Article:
When to Mediate
There is a simple answer to the question of when to mediate: when the parties feel they have sufficient information to meaningfully define their essential interests, what areas of agreement they may share, what issues separate them, and those areas of so-called “common ground” that might provide the basis for resolution.
While each case is obviously different, often (but not always) this means after some discovery has been conducted by the parties. This does not mean that every “stone” must be turned over, though, before mediation can be productive. Early mediation can frequently be quite valuable in advancing a case toward resolution, while substantially reducing the cost of litigation.
Please see Legal Triage: Ten Points to Ponder When Making Decisions About Legal Problems, for an analytic framework that may be helpful in deciding when a case may benefit from mediation.
To schedule a mediation please contact our office to provide us with some basic information and request a conflict check. While not required, we strongly recommend an initial telephone conference with the mediator and all counsel to discuss the case background and status, any issues that may affect the scheduling of mediation, and an agreed date and time for the session.
This initial telephone conference can typically be accomplished within a week to ten days, depending upon the availability of all counsel. If not workable, alternative arrangements can be made, such as individual telephone conferences and E-mail.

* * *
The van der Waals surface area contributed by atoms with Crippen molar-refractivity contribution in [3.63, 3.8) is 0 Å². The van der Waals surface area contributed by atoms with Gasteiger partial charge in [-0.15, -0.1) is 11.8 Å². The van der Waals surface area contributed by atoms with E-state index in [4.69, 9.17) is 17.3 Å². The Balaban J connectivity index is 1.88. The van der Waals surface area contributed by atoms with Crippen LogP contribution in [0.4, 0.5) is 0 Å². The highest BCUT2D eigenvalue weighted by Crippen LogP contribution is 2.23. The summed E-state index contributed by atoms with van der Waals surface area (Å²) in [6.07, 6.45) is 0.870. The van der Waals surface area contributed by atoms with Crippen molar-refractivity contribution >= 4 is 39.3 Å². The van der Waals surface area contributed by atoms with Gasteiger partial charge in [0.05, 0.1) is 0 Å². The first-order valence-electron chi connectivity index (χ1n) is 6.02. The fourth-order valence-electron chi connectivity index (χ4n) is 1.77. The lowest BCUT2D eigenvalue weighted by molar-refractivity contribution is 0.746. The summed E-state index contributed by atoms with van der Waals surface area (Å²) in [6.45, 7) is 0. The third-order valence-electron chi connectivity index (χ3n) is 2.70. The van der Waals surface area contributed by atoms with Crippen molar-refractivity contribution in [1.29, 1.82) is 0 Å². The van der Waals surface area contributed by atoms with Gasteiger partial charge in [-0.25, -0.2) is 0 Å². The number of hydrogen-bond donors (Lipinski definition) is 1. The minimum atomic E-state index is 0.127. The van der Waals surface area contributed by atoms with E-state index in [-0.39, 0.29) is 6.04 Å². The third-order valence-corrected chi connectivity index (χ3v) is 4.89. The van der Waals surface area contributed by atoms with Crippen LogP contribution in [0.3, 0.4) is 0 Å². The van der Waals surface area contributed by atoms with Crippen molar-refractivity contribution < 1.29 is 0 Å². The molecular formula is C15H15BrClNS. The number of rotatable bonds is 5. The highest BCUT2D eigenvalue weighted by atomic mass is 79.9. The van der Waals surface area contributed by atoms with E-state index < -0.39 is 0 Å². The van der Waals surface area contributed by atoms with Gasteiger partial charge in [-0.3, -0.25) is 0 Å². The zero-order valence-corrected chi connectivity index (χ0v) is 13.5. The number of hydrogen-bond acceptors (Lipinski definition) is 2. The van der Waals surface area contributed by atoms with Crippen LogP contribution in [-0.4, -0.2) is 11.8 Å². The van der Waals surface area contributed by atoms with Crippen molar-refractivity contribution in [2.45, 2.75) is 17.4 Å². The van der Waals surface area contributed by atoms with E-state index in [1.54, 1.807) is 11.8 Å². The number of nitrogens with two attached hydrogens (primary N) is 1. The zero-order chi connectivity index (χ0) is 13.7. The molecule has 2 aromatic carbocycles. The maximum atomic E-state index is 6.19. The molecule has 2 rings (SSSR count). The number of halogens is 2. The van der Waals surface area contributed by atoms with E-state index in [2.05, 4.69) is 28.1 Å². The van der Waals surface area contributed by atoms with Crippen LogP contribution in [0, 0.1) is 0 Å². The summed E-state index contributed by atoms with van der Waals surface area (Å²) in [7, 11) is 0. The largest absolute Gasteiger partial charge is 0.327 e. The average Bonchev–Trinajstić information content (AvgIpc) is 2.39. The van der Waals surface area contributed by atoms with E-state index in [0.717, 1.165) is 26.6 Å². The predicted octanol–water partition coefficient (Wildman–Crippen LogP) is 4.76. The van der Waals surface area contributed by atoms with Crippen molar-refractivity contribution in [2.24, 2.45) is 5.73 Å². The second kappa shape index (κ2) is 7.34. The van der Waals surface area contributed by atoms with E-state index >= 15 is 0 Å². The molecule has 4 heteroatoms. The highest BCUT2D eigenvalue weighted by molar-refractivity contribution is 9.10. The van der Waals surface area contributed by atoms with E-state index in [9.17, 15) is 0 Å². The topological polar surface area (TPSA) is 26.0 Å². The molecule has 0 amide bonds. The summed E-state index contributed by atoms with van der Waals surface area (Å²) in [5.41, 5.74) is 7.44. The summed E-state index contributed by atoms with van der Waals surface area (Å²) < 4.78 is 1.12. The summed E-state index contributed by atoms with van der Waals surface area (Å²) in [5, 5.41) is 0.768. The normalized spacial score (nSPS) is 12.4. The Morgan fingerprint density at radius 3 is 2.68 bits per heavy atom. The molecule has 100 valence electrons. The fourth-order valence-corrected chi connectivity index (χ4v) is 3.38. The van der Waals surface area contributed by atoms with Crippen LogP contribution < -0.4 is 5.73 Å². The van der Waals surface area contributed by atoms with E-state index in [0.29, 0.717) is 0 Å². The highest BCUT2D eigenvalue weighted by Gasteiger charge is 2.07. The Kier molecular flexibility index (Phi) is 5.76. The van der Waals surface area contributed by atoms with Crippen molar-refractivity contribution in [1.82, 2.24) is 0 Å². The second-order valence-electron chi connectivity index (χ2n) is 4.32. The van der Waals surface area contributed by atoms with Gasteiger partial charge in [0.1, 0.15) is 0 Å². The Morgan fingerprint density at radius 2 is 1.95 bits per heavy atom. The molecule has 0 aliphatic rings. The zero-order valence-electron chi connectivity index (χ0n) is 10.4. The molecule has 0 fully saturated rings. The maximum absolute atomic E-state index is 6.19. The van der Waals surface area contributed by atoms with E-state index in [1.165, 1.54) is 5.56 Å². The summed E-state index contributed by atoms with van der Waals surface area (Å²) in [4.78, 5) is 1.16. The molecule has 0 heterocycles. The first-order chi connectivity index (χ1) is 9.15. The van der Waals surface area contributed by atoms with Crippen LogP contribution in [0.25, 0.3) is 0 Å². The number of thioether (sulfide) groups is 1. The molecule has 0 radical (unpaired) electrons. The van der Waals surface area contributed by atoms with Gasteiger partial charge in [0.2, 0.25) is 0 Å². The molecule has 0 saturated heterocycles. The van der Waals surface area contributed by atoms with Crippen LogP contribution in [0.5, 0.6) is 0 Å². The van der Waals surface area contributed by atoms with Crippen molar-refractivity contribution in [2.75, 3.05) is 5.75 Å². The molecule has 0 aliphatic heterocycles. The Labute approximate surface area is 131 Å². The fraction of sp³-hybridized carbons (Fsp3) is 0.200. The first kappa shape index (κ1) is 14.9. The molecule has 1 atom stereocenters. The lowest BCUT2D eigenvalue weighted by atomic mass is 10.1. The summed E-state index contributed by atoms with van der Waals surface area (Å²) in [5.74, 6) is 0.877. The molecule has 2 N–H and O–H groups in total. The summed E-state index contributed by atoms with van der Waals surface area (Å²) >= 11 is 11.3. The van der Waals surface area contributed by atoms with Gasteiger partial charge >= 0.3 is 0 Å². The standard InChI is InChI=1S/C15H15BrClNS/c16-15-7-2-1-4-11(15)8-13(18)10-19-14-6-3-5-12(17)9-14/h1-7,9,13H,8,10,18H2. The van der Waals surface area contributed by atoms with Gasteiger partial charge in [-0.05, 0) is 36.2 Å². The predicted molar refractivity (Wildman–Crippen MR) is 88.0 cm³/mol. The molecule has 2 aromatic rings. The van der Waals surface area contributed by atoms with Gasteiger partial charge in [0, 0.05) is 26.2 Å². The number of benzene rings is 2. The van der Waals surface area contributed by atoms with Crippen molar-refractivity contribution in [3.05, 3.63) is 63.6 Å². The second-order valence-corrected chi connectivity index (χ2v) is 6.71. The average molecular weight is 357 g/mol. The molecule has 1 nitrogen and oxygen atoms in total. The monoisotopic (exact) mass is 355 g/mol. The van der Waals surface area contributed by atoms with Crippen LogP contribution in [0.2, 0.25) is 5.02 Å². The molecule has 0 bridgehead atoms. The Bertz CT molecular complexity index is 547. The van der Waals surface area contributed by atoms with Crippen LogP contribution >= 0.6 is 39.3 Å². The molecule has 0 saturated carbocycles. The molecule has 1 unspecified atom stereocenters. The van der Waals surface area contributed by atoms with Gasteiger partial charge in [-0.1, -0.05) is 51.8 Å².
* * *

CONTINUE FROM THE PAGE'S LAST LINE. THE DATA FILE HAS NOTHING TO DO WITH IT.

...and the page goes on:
Since we typically schedule mediations at least thirty (30) to sixty (60) days in advance (depending upon the time of the year), we encourage you to call as early as possible to assure obtaining a date agreeable to all parties.
Once a date, time and location for mediation are agreed to by the parties and counsel, a confirming E-mail will be sent. Please review our policy regarding Fee Deposits and Cancellations or Continuances.
Scheduling Urgent Matters
We hold in reserve a limited number of dates for urgent matters, such as cases with an imminent trial date. If you are facing particular deadlines, or other time constraints, please alert us to them so we can try to accommodate you.
Generally, our mediation sessions take place at locations designated by the mediator in San Francisco, the Peninsula or San Jose, depending upon the venue of the case and the location and desires of the parties and their counsel.
Arrangements can be made for alternative sites when this is more convenient for the parties and their counsel, but any cost of the alternative site, and related expenses, must be borne by the parties.
We take the issue of conflicts-of-interest very seriously, and are committed to providing our mediation services in an environment of strict impartiality.
We have represented numerous persons and companies over the years, and have worked with many lawyers. While we attempt to advise you of any circumstances we feel may affect a party’s perception of our fairness or impartiality, it is also the responsibility of the parties and their representatives to bring to our attention any circumstance that they believe might create any conflict for the mediator.
In the final analysis, though, the ultimate safeguard lies in the fact that mediation is a voluntary process, with the participants making their own judgments. The ultimate decision whether to resolve their differences rests with them. The mediator does not decide, or provide legal counsel or advice in any way to any party, but only acts as a guide during this process.